Job postings rose 69,000 to a seasonally adjusted 3.9 million, the Labor Department said Friday. That's the most since March 2008, just a few months after the Great Recession began. It's also close to the roughly 4 million job openings each month that are consistent with healthier job markets.
Total hiring increased 26,000 to 4.6 million, the highest level since August 2008. The gain suggests employers are not only posting more jobs but are also taking greater steps to fill them.
September's total hiring is still below the roughly 5 million people who are typically hired in sturdier job markets.
The number of people who quit their jobs in September dipped from August but was still about 15 per cent higher than a year earlier. People usually quit their jobs when they have another one lined up, or when they are certain they can find one. More quits is a sign of confidence in the job market.
The growth in hiring, job openings and quits points to a more movement in the job market, which can create opportunities for those out of work or who are looking for another job.
It also shows that competition for jobs is easing. There were 2.88 unemployed people, on average, for each available job in September. That's the lowest since August 2008 and down from 7 to 1 ratio in July 2009, just after the recession ended. In a healthy economy, the ratio is usually about 2 to 1.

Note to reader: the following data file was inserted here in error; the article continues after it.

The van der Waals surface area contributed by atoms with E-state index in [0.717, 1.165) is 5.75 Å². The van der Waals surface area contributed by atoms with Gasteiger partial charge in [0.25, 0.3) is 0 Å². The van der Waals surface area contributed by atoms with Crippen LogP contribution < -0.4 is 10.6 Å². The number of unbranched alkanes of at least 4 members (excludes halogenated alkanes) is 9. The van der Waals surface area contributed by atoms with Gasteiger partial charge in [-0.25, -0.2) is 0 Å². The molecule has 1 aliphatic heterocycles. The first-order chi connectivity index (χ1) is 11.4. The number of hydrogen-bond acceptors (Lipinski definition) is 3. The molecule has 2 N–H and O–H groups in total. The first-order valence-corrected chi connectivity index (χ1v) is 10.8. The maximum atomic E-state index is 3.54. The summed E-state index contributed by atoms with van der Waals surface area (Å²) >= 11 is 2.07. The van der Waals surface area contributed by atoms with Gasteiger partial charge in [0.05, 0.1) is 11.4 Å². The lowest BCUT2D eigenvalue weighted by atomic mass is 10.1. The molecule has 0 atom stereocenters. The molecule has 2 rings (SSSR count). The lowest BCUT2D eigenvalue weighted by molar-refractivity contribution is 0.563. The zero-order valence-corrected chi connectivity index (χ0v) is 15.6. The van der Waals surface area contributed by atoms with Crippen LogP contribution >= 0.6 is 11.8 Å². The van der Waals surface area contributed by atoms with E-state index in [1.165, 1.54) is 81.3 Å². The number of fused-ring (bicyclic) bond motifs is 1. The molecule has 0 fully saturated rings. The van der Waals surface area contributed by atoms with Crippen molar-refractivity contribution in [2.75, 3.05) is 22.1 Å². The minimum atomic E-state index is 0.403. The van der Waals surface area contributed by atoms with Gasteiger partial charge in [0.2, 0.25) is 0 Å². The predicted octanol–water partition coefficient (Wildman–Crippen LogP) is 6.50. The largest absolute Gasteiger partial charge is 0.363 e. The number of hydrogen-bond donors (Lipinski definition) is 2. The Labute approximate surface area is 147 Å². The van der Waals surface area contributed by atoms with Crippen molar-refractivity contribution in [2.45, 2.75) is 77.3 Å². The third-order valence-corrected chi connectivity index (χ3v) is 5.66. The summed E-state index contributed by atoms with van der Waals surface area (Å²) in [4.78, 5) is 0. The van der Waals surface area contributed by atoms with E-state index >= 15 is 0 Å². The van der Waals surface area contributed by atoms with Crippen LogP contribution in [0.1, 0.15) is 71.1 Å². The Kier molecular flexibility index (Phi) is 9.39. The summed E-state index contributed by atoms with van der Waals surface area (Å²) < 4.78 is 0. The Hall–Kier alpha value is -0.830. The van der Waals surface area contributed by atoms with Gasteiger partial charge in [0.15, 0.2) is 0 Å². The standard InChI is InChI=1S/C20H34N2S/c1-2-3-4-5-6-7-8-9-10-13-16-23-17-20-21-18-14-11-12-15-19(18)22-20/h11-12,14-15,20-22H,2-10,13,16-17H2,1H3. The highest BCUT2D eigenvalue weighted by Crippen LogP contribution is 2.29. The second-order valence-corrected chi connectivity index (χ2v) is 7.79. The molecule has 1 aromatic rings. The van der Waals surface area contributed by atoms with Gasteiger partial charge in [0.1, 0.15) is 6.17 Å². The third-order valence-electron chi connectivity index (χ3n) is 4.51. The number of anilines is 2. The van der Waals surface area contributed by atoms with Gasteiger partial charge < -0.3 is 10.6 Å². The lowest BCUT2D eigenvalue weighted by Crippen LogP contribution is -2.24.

Unemployment is still high at 7.3 per cent. But other reports suggest the job market is healing.
Earlier this month, the government's October employment report said the economy added an average of 202,000 jobs a month from August through October. That's up sharply from an average of 146,000 in May through July.
Those figures reflect net payrolls gains, which are the total number of people hired minus those who were laid off, quit or retired. The net gain can increase just because fewer workers are laid off, even if hiring is flat.
Friday's report on job openings and turnover provides more details than the monthly employment report. It was encouraging because it shows those job gains are increasing because of more hiring.
Federal Reserve Chairman Ben Bernanke and Janet Yellen, who has been nominated to replace him next year, have both cited greater overall hiring and quits as key signs of job market improvement.